Thus in order to understand social life, we must go beyond the mere analysis of factual causes and effects, i.e. of motives, interests, and reactions caused by actions: we have to understand every event as playing a certain characteristic part within the whole. The event gains its significance from its influence upon the whole, and its significance is therefore in part determined by the whole.
But can there be a law of evolution? Can these be a scientific law in the sense intended by T.H. Huxley when he wrote : "... he must be a half-hearted philosopher who ... doubts that science will sooner or later ... become possessed of the law of evolution of organic forms - of the unvarying order of that great chain of modern causes and effects of which all organic forms, ancient and modern, are the links ..."?
I believe that the answer to this question must be "No", and that the search for the law of the "unvarying order" in evolution cannot possibly fall within the scope of scientific method, whether in biology or in sociology. My reasons are very simple. The evolution of life on earth, or of human society, is a unique historical process. Such a process, we may assume, proceeds in accordance with all kinds of causal laws, for example the laws of mechanics, of chemistry, of heredity and segregation, of natural selection, etc. Its description, however is not a law, but only a singular historical statement.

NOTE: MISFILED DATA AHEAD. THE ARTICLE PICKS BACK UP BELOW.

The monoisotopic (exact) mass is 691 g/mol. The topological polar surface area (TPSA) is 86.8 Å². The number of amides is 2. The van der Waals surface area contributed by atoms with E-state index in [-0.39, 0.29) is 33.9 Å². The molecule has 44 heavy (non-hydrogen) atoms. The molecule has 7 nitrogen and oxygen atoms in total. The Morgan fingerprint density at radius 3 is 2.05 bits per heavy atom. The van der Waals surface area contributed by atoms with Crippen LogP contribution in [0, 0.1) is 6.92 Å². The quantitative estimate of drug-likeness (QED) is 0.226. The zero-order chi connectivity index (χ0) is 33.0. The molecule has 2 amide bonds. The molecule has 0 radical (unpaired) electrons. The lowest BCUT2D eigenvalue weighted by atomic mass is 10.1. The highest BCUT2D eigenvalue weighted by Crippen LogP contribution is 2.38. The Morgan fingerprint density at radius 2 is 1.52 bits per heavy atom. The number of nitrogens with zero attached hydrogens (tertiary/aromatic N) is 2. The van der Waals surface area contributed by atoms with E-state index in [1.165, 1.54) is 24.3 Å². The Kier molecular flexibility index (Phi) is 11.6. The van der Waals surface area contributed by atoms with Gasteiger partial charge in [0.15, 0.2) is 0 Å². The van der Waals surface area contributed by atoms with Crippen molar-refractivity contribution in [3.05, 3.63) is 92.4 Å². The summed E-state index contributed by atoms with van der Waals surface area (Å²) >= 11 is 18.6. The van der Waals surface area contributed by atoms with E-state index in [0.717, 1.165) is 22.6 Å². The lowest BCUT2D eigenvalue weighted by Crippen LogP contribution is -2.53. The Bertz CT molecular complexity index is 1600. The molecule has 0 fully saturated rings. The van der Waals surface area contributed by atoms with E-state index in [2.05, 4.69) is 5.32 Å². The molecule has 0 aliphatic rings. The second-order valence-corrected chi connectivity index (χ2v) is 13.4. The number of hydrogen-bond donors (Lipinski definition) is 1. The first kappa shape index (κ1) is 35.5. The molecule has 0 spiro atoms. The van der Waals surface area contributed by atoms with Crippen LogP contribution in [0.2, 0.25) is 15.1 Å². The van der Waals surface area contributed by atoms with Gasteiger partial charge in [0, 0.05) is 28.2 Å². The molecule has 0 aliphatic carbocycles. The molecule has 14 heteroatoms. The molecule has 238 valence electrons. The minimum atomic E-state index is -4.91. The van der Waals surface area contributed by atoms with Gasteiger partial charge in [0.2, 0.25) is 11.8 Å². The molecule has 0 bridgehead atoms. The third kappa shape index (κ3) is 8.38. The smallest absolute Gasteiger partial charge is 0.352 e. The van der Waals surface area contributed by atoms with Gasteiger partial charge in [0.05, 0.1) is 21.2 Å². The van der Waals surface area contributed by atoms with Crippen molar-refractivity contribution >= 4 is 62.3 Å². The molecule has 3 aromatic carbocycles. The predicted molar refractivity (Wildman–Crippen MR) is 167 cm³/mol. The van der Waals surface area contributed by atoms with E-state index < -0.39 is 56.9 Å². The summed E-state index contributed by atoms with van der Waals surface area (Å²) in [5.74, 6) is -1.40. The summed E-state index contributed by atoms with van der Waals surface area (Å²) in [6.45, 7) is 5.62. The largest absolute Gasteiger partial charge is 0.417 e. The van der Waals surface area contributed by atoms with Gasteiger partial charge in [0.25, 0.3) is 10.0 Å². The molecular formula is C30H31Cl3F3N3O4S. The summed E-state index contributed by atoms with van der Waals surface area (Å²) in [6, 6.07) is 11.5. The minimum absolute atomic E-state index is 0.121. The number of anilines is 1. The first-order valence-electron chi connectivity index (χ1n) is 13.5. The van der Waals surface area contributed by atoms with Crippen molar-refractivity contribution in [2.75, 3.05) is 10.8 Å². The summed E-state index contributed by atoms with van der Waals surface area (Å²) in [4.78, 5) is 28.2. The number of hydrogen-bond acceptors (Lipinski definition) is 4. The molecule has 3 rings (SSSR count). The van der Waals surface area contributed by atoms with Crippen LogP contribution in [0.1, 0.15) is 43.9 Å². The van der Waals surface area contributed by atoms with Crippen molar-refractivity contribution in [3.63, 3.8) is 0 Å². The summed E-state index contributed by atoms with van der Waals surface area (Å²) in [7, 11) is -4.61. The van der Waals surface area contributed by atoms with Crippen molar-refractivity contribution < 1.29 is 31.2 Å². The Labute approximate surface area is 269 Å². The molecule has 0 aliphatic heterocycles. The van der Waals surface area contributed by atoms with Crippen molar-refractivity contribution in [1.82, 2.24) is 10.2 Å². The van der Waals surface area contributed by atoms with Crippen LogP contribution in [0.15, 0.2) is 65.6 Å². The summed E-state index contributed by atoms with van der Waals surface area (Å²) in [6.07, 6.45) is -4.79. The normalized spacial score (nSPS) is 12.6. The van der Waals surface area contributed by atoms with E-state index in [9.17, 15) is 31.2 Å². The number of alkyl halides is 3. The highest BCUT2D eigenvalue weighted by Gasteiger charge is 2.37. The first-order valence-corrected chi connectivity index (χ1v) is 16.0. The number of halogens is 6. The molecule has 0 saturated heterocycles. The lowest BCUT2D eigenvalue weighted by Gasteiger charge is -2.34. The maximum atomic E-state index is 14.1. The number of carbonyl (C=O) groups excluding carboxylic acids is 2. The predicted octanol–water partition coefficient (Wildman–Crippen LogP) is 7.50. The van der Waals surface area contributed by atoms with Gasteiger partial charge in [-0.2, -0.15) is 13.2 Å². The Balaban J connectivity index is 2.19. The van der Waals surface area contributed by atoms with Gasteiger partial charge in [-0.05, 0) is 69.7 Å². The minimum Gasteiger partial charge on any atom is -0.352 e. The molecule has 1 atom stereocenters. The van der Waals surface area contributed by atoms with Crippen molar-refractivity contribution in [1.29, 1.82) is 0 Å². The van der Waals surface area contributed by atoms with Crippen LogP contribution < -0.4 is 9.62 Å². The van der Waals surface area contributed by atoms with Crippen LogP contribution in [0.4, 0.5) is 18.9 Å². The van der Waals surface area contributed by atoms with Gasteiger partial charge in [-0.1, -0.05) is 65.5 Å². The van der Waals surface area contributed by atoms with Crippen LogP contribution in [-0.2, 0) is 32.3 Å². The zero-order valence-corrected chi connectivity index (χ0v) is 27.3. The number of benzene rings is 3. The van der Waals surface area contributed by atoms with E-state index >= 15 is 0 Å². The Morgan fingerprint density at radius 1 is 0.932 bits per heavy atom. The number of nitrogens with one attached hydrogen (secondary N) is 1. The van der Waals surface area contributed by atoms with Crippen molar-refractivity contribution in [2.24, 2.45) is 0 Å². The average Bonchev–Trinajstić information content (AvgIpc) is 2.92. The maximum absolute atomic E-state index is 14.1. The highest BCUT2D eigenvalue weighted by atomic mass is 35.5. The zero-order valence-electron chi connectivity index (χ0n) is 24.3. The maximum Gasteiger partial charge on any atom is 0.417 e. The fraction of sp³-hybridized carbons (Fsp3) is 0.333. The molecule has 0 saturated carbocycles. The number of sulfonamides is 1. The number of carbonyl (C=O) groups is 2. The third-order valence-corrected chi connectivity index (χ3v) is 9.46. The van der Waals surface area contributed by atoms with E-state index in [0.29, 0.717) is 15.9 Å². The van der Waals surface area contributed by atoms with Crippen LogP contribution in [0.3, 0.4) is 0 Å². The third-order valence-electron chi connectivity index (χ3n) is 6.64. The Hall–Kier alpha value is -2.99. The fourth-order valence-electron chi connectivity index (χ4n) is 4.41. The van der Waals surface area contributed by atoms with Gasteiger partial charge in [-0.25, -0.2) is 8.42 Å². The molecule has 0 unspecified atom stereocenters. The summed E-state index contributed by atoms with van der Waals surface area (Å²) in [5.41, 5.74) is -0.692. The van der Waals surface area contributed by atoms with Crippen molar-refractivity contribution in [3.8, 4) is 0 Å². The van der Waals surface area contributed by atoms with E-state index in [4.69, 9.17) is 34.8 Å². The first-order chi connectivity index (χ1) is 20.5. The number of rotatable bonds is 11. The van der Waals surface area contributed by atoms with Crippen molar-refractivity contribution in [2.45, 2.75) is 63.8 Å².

while we may base scientific predictions on laws, we cannot (as every cautious statistician knows) base them merely on the existence of trends. A trend (we may again take population growth as an example) which has persisted for hundreds or even thousands of years may change within a decade, or even more rapidly than that.
The poverty of historicism, we might say, is a poverty of imagination. The historicist continuously upbraids those who cannot imagine a change in their little worlds; yet it seems that the historicist is himself deficient in imagination, for he cannot imagine a change in the conditions of change.
What the "sociology of knowledge" overlooks is just the sociology of knowledge - the social or public character of science. It overlooks the fact that it is the public character of science and of its institutions which impose a mental discipline upon the individual scientist, and which preserves the objectivity of science and its tradition of critically discussing new ideas.